When I took my first dive into the online writing community, I discovered two grains of thought – those who love to write fan fiction (stories based on popular films, television shows or books), and those who look down on those who wrote them. I wrote fan fiction before I even knew that’s what it’s called. To be more specific, I wrote Star Trek shorts and scripts. When I started college in 2005, Supernatural became the object of my imagination. Cue swooning over Jensen Ackles, Jared Padalecki and Misha Collins. Writing make believe fell to the wayside, replaced with term papers and studying for final exams.
Writing fan fiction never left my mind. I used to post stories on several sites (their domain names no longer live in my brain), and I even joined the online Twitter fandom for Supernatural. Unfortunately, as with any fandom, things fell apart and people began to chastise one another for how they supported the show.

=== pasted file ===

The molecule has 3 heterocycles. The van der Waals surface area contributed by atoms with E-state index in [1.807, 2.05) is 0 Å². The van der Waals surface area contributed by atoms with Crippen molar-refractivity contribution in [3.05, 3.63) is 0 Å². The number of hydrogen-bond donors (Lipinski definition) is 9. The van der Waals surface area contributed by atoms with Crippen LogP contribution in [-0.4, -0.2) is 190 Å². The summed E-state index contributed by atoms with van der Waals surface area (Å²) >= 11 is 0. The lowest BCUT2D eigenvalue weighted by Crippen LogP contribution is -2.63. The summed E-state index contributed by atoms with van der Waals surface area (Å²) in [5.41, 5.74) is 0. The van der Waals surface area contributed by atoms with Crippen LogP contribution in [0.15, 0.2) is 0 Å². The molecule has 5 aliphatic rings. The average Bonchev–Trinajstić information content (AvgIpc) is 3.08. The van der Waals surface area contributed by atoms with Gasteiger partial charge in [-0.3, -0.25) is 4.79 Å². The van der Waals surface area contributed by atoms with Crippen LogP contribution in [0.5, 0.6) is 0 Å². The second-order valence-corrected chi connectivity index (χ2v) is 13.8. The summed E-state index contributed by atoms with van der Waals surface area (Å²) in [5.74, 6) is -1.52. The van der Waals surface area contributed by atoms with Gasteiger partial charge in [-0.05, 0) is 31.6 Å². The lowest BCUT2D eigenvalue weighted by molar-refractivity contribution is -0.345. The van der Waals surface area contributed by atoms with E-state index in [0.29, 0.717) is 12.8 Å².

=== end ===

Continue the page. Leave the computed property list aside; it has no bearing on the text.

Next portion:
So I left. And, for a long time after that, I wrote hardly a thing. For four or five years after I graduated college, I didn’t want to. A story was never finished, a character never fully developed, and even reading lost its charm. The flame reignited in 2016, when my original idea for Project Firedamp hit me like a ton of bricks. I still don’t have a finished story or a fully developed character, but I’ve fallen back in love with reading. Why? Because, even though I’d lost faith in a fandom I’d invested so much time in, I realized that my love for writing as a child was still within me. And all those stories I wrote taught me lessons I didn’t figure out till just now.